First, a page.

Pong, pingpongs, ping pong, more pingpons, ping pools, more pool?
Posted November 04, 2018 06:51:17 The internet is buzzing over a recent article that claims to have found a new “virtual reality” experience that is “the most advanced and exciting way to experience virtual reality”.
The article, titled “The Virtual Reality Experience: Pingpong for the Brain”, was published on December 4, 2018 in The Times of India.
The article described a new virtual reality experience called Pingpongs for the brain, which it said would provide a “powerful and immersive virtual reality environment that is designed to help you focus, relax, and experience the world”.
In a statement, the author of the article, Dr Manish Singh, claimed that Pingpies for the biz could be used for “enhance the sensory experience of playing pingpings”.
But the article also claimed that the technology was already in use by the military, the police, the military hospitals, and the government.
Dr Singh did not respond to queries sent to his email.
“We will be very careful and do our due diligence,” said Dr Singh, who is a professor at the National Institute of Technology (NIT) of Science and Technology (NET).
The government has also confirmed that PingPongs for biz are being used for training.
The technology was first demonstrated in March 2019.
It is said to work by using the brain’s electrical activity, which can be recorded, analysed, and compared to data gathered from video game consoles and other sources.
However, a spokesman for the Indian Ministry of Defence, which is also responsible for the defence ministry, did not immediately respond to a request for comment.
The Times Of India also published a statement on its website from the NIT, which claimed the technology “is being tested in India by the National Investigation Agency (NIA), Defence Research and Development Organisation (DRDO), Ministry of Electronics and Information Technology (MeitY) and other agencies to evaluate its safety”.
The NIT has not yet responded to queries from Medical News Now.
But the NIB has also said that the project was approved by the government and has been in development since July 2019.
The NIB’s director general, K K Sivaramakrishnan, has said that it is not clear when exactly the technology is being tested.
“The technology is ready to be used by the NIA, NIT and other government agencies,” he said.
The news article is the latest in a string of recent revelations about the potential for virtual reality to be made accessible to civilians.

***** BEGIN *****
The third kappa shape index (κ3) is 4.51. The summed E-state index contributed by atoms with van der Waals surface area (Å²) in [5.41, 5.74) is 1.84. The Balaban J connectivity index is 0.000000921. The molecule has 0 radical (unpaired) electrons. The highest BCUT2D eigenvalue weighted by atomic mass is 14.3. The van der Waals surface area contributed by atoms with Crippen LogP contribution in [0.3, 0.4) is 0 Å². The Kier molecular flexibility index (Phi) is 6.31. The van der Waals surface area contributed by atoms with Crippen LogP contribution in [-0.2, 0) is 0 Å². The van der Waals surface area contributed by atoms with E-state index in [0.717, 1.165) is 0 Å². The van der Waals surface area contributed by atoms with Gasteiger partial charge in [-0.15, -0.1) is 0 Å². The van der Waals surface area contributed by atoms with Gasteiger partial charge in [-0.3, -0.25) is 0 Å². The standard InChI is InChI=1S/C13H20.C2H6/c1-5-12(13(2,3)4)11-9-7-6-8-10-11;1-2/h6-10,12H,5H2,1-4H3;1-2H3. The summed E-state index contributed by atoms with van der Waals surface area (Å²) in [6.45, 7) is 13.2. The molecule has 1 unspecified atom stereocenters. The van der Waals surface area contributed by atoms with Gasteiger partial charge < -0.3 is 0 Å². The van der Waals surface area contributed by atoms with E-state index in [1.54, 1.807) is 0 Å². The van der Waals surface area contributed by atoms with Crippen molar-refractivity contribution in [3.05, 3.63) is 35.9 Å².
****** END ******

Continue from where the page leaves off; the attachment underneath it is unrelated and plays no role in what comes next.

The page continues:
Last month, the US Navy said that virtual reality was on the radar, after a US Navy test pilot told US media that the US was considering a virtual reality training device.
Earlier this month, it was reported that Google was working on a virtual-reality headset that would allow soldiers to play games and engage in other activities in a simulated environment.
However the US military has been hesitant to confirm this project and to disclose the exact technology it is developing.
A spokesperson for the US Air Force told Medical News NOW that virtual-realism headsets are “an evolving technology” that the military is developing, but he did not offer details.
The spokesperson also said the Air Force does not comment on any specific projects.
The military, however, has not been shy about its intentions for virtual-simulation technology.
In November 2017, the Airborne Laser Interferometer-Imager (ALSI) launched by the US Army’s 3rd Space Aviation Brigade tested a virtual simulation of a simulated battle.
The virtual scenario was described as “a true-to-life virtual battle”, and was presented by a soldier who was wearing a headset.
In December, the Army also launched a virtual battle simulator, which uses the Oculus Rift virtual-media technology.
Virtual-simulator technology was also tested by US Army soldiers in November 2018.
However it was not until February 2019 that the Army began to test the VR technology in full.
The US Airborne Research Laboratory in California, for example, has been testing virtual-combat scenarios since August 2018.
The first test took place in September 2018, with the Air Assault Command and Training Center (ABCCTC) in California’s Mojave Desert testing the system.
ABCCTC said the test took between 45 and 60 minutes.
A virtual battle sim is the only way for US troops to engage in real-world combat.
The Army’s virtual-warfare team at the Fort Carson, Colorado, training base, has also been testing VR-related equipment for over a year.
US Air Forces in Australia have also begun testing VR equipment.
“US Air Force VR capabilities are well established, and are in use across the Air, Navy, Marine Corps, and Army,” the Australian Air Force said in a statement.
“Australia is currently the only NATO nation that has developed an entire virtual-battle system for interoperability and operational testing.”
The Air Force has also launched an experimental VR system at its Mountain View